Now that Robert Hillburn has retired (mostly), Andres Martinez may be my favorite LA Times writer. Today, he addresses what he calls "one of the more intriguing global confrontations unfolding these days — the struggle between international soccer and U.S. sports to win hearts and minds around the world." American sports have "a largely anemic colonialist record."
U.S. pop culture may reign supreme around the world, but the troika of our games — basketball, baseball and "American" football — hardly reigns supreme anywhere else… Soccer, by contrast, is the one form of mass global culture that is not made in America. Bring together a Swede, a Nigerian and a Korean teenager and almost all they are likely to have in common is American culture. They will talk about the latest Hollywood blockbuster, what Ben and Angelina are up to and the latest American music. And, of course, if they can communicate at all, it will be in English.Soccer will be the other thing they have in common. And they will talk about the recent Barcelona-Arsenal match and the World Cup. [Andrea and I watched it at an Irish pub in Dubrovnik with a poet and a philosopher from Columbus, Ohio.] Most American teenagers would be left out of the conversation when talk turned to sports.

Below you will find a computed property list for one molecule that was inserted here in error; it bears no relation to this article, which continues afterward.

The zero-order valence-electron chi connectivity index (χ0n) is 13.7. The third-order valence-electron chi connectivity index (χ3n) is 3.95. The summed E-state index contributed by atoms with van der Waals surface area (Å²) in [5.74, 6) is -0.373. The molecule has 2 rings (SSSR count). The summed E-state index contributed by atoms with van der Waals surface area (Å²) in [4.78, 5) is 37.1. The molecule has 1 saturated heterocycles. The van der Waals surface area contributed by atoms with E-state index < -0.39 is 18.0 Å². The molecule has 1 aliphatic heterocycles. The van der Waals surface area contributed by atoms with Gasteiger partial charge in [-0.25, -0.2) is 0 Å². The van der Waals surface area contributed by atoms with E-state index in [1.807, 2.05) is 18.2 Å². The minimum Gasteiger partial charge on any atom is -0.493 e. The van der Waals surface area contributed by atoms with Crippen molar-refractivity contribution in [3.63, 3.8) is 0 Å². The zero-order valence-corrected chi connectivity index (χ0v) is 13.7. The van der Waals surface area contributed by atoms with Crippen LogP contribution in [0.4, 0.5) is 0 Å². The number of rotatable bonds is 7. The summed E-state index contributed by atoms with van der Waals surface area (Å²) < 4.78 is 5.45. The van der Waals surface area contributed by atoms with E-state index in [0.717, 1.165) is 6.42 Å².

Roughly one in five people on the planet watched the final match of the 2002 World Cup, and the monthlong tournament had a cumulative TV audience of 28.8 billion. Only about one in every 75 Americans watched the final.
Finally, the racism-in-football meme has been picked up by the Times and NPR in addition to the USA Today piece I referenced last week. Muammar takes a slightly different take, pointing to an Islam Online article on Islamophobia at the tournament. "Islamophobic and proud of it," read t-shirts being distributed, claims the article.